Wednesday, June 27, 2012

Hot, But Not Advisory Hot

Yes, it was hot today. And the oppressiveness came late and continues late into this summer evening. Make no mistake, if you don't have air conditioning, you're not a happy puppy.

The NWS issued a heat advisory today. A portion of the official wording from a statement issued at 10:09 a.m. read as follows:
... Heat advisory remains in effect from 1 PM this afternoon to 8 PM CDT this evening... temperature... in the mid to upper 90s this afternoon. The combination of hot temperatures and humidity will make it feel like 100 to 110 degrees.

Let's put the advisory to the test. The official high temperature at MSP was 93, not the middle to upper 90s. The highest heat index reported through 9 p.m. was 98. Not once did the heat index register in the predicted 100-to-110 degree range. One could even argue that the worst of the heat actually occurred from 4 p.m. to 9 p.m., but that would be splitting hairs.

A busted advisory? We think so. It's tempting to say, "Well, it was hot enough, so what's the difference?" But if that's the case, what's the point of issuing an advisory in the first place?

Do you think the concept of issuing a heat advisory has merit? Let us know your thoughts.

Sunday, June 17, 2012

A Busted Summer Weekend Forecast (Like You Didn't Know)

Not that you needed us to tell you, but yes, it was a busted forecast this weekend. In fact, it could be argued that the inverse of what was forecast occurred for much of the weekend.

As of Friday night, the consensus of forecasters was that Saturday would likely bring rain by evening, possibly heavy, and that Sunday would be a delightful day for dads desiring good weather. This is a tweet that's representative of many others with a similar message.

In general, the complete opposite happened. Saturday morning provided an unexpected washout (approximately .5 inch of rain fell in St. Paul) and the afternoon (for the central Twin Cities) provided only fleeting light showers that were hardly worth noting. By 1 p.m. Sunday, rain had begun to fall in St. Paul, and the radar suggested that rain would threaten for the rest of the day.

Think the anger over a missed summer forecast isn’t real? Think again. Here’s what one tweeter had to say:

We applaud Jerrid Sebesta for invoking a little humor into the situation:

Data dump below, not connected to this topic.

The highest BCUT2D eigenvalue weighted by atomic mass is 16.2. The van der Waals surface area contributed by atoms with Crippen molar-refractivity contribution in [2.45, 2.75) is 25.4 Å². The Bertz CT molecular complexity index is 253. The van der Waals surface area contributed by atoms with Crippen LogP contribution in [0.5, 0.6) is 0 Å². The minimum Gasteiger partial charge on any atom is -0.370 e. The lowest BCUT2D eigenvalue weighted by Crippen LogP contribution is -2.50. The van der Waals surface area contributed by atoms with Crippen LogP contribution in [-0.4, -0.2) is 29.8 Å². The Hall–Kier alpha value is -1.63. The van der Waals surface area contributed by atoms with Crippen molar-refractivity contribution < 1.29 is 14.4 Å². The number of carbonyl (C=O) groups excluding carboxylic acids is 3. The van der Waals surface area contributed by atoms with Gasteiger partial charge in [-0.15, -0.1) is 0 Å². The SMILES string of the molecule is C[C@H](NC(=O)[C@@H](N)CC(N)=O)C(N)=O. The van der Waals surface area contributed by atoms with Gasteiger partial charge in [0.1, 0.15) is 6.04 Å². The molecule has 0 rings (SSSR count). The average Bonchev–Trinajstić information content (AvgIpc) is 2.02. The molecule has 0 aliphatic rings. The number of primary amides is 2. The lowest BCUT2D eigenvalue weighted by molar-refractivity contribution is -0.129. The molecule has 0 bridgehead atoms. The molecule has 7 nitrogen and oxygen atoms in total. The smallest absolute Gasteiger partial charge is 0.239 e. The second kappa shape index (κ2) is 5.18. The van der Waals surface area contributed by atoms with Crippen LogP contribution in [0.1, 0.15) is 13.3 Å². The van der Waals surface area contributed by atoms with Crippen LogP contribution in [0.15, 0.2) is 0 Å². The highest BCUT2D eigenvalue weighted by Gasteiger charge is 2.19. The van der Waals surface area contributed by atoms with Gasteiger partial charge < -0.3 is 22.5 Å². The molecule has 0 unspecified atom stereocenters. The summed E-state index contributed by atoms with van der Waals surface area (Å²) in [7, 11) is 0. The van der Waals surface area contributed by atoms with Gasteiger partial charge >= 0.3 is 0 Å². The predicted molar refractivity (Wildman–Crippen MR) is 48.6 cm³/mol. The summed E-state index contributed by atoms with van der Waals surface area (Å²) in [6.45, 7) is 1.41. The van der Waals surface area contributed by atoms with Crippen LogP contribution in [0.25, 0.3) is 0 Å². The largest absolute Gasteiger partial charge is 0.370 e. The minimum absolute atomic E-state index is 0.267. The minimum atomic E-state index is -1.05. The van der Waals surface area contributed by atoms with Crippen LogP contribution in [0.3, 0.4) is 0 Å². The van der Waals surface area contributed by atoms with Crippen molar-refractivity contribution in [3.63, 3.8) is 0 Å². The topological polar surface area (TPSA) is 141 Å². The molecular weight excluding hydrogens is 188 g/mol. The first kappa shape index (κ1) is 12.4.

Tornado or Straight-Line Winds: When Does the NWS Investigate?

After seeing firsthand the significant storm damage from powerful winds that occurred in and around TMF headquarters in St. Paul last Sunday night, we had cause to wonder: When does the National Weather Service decide to further investigate whether storm damage was caused by a tornado or straight-line winds? Obviously, to a property owner who’s looking at a tree over their car, the exact cause is not likely to be a pressing concern.

We took our question to Todd Krause, the warning coordination meteorologist at the Twin Cities National Weather Service in Chanhassen. Here is what he told us:

There are a couple reasons why we do surveys. One is if there is a great deal of interest (usually by the media and public) in what caused the damage (that is a subjective call on our part). We also will do a survey if we are trying to figure out scientifically what happened, so that we can review the radar data and other environmental clues and learn something for the next time. Even if we have had warnings in place, it is still important to learn something about what we’ve seen on radar etc.

Having said that, there will be times when we do not perform a survey every time there is damage somewhere. Sometimes staffing is such that we cannot spare anyone to go take a look. Or maybe more severe weather is anticipated and we need to remain at the office.  Or maybe somebody has provided pictures/video of a tornado or downburst and it is patently obviously what caused the damage. Or the scenario is obviously a certain type of damage (e.g. the Goodhue County storm damage on June 14 – see

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Monday, June 11, 2012

Storm Damage from June 10, 2012

Thanks to WCCO for including our input on the 6 p.m. newscast. Our work was also featured in the Star Tribune as well as the MPR News Updraft weather blog.

Considerable damage was sustained from a severe storm in Highland Park, St. Paul. There were no sirens prior to the storm. Here are a few glimpses of damage that occurred within a few short blocks of each other. We counted at least five trees that landed on cars and several streets and alleys were impassable. Trees generally seemed to fall in a southwest-to-northeast direction.

With wind gusts reaching 59 mph at MSP, approximately three miles away, it seems like that winds approached or exceed 70 mph in this area.

(Photos copyright Bill Stein.)

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